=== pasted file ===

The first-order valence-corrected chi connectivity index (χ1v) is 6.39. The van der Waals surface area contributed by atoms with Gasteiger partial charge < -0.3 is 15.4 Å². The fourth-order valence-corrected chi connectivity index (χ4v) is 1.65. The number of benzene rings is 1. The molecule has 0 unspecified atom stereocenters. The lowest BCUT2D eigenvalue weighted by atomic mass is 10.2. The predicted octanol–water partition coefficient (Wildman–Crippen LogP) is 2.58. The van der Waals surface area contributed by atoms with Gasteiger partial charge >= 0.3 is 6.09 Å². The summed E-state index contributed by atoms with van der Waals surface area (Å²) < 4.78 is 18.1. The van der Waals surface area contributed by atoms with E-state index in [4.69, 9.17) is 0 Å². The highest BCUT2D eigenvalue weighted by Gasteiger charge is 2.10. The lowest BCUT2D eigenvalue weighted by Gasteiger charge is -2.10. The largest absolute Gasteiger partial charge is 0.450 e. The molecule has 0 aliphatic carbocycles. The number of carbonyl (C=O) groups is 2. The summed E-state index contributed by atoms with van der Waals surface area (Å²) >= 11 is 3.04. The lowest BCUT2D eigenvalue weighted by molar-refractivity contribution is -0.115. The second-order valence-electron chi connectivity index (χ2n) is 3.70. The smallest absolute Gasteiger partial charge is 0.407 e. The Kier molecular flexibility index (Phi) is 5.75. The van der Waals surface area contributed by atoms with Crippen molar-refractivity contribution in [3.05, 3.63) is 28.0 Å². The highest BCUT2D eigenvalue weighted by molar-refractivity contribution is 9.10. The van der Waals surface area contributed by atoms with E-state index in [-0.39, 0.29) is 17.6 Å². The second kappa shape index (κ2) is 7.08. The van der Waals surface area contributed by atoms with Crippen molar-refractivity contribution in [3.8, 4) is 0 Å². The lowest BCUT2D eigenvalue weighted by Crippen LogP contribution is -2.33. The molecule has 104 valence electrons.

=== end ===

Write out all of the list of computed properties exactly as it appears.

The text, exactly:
The first-order valence-corrected chi connectivity index (χ1v) is 6.39. The van der Waals surface area contributed by atoms with Gasteiger partial charge < -0.3 is 15.4 Å². The fourth-order valence-corrected chi connectivity index (χ4v) is 1.65. The number of benzene rings is 1. The molecule has 0 unspecified atom stereocenters. The lowest BCUT2D eigenvalue weighted by atomic mass is 10.2. The predicted octanol–water partition coefficient (Wildman–Crippen LogP) is 2.58. The van der Waals surface area contributed by atoms with Gasteiger partial charge >= 0.3 is 6.09 Å². The summed E-state index contributed by atoms with van der Waals surface area (Å²) < 4.78 is 18.1. The van der Waals surface area contributed by atoms with E-state index in [4.69, 9.17) is 0 Å². The highest BCUT2D eigenvalue weighted by Gasteiger charge is 2.10. The lowest BCUT2D eigenvalue weighted by Gasteiger charge is -2.10. The largest absolute Gasteiger partial charge is 0.450 e. The molecule has 0 aliphatic carbocycles. The number of carbonyl (C=O) groups is 2. The summed E-state index contributed by atoms with van der Waals surface area (Å²) >= 11 is 3.04. The lowest BCUT2D eigenvalue weighted by molar-refractivity contribution is -0.115. The second-order valence-electron chi connectivity index (χ2n) is 3.70. The smallest absolute Gasteiger partial charge is 0.407 e. The Kier molecular flexibility index (Phi) is 5.75. The van der Waals surface area contributed by atoms with Crippen molar-refractivity contribution in [3.05, 3.63) is 28.0 Å². The highest BCUT2D eigenvalue weighted by molar-refractivity contribution is 9.10. The van der Waals surface area contributed by atoms with E-state index in [-0.39, 0.29) is 17.6 Å². The second kappa shape index (κ2) is 7.08. The van der Waals surface area contributed by atoms with Crippen molar-refractivity contribution in [3.8, 4) is 0 Å². The lowest BCUT2D eigenvalue weighted by Crippen LogP contribution is -2.33. The molecule has 104 valence electrons.